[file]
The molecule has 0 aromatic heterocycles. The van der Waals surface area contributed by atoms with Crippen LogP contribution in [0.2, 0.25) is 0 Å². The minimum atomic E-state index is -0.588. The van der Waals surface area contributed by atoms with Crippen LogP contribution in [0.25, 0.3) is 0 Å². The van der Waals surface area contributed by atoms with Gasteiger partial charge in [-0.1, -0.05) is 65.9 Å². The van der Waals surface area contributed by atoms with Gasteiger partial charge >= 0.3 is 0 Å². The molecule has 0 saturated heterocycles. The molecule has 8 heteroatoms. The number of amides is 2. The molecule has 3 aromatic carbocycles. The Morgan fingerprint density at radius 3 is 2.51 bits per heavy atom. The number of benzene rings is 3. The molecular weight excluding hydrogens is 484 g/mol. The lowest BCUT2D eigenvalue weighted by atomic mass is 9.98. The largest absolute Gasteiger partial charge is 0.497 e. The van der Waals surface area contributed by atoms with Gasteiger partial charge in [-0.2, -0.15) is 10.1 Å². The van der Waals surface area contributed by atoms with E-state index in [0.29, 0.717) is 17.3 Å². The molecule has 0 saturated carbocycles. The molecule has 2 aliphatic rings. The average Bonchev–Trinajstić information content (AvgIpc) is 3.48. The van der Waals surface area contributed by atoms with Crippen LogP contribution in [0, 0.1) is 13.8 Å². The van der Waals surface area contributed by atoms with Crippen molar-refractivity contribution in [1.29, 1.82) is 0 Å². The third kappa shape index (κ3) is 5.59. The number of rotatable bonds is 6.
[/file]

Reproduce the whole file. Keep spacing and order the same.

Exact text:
The molecule has 0 aromatic heterocycles. The van der Waals surface area contributed by atoms with Crippen LogP contribution in [0.2, 0.25) is 0 Å². The minimum atomic E-state index is -0.588. The van der Waals surface area contributed by atoms with Crippen LogP contribution in [0.25, 0.3) is 0 Å². The van der Waals surface area contributed by atoms with Gasteiger partial charge in [-0.1, -0.05) is 65.9 Å². The van der Waals surface area contributed by atoms with Gasteiger partial charge >= 0.3 is 0 Å². The molecule has 0 saturated heterocycles. The molecule has 8 heteroatoms. The number of amides is 2. The molecule has 3 aromatic carbocycles. The Morgan fingerprint density at radius 3 is 2.51 bits per heavy atom. The number of benzene rings is 3. The molecular weight excluding hydrogens is 484 g/mol. The lowest BCUT2D eigenvalue weighted by atomic mass is 9.98. The largest absolute Gasteiger partial charge is 0.497 e. The van der Waals surface area contributed by atoms with Gasteiger partial charge in [-0.2, -0.15) is 10.1 Å². The van der Waals surface area contributed by atoms with E-state index in [0.29, 0.717) is 17.3 Å². The molecule has 0 saturated carbocycles. The molecule has 2 aliphatic rings. The average Bonchev–Trinajstić information content (AvgIpc) is 3.48. The van der Waals surface area contributed by atoms with Crippen LogP contribution in [0, 0.1) is 13.8 Å². The van der Waals surface area contributed by atoms with Crippen molar-refractivity contribution in [1.29, 1.82) is 0 Å². The third kappa shape index (κ3) is 5.59. The number of rotatable bonds is 6.